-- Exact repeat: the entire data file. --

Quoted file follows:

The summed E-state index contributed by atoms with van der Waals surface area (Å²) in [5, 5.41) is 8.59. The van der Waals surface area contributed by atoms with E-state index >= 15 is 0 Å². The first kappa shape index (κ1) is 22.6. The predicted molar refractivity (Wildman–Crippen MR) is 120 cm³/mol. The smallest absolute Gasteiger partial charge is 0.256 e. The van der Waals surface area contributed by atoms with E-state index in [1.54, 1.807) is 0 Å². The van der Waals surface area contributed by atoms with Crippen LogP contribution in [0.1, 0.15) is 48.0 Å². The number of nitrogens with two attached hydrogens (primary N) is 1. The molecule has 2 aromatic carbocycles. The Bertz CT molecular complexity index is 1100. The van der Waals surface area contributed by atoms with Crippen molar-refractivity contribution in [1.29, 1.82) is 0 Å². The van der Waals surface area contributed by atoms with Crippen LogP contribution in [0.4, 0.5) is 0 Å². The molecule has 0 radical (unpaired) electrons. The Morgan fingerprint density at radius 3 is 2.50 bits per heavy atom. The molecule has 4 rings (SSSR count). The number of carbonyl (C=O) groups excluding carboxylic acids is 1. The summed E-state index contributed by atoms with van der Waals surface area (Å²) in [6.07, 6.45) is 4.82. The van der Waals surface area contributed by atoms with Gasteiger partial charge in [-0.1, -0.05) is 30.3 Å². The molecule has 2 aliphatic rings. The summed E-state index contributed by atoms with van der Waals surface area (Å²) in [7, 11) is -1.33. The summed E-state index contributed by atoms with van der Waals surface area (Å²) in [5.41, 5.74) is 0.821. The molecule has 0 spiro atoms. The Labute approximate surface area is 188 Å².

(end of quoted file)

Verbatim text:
The summed E-state index contributed by atoms with van der Waals surface area (Å²) in [5, 5.41) is 8.59. The van der Waals surface area contributed by atoms with E-state index >= 15 is 0 Å². The first kappa shape index (κ1) is 22.6. The predicted molar refractivity (Wildman–Crippen MR) is 120 cm³/mol. The smallest absolute Gasteiger partial charge is 0.256 e. The van der Waals surface area contributed by atoms with E-state index in [1.54, 1.807) is 0 Å². The van der Waals surface area contributed by atoms with Crippen LogP contribution in [0.1, 0.15) is 48.0 Å². The number of nitrogens with two attached hydrogens (primary N) is 1. The molecule has 2 aromatic carbocycles. The Bertz CT molecular complexity index is 1100. The van der Waals surface area contributed by atoms with Crippen molar-refractivity contribution in [1.29, 1.82) is 0 Å². The van der Waals surface area contributed by atoms with Crippen LogP contribution in [0.4, 0.5) is 0 Å². The molecule has 0 radical (unpaired) electrons. The Morgan fingerprint density at radius 3 is 2.50 bits per heavy atom. The molecule has 4 rings (SSSR count). The number of carbonyl (C=O) groups excluding carboxylic acids is 1. The summed E-state index contributed by atoms with van der Waals surface area (Å²) in [6.07, 6.45) is 4.82. The van der Waals surface area contributed by atoms with Gasteiger partial charge in [-0.1, -0.05) is 30.3 Å². The molecule has 2 aliphatic rings. The summed E-state index contributed by atoms with van der Waals surface area (Å²) in [7, 11) is -1.33. The summed E-state index contributed by atoms with van der Waals surface area (Å²) in [5.41, 5.74) is 0.821. The molecule has 0 spiro atoms. The Labute approximate surface area is 188 Å².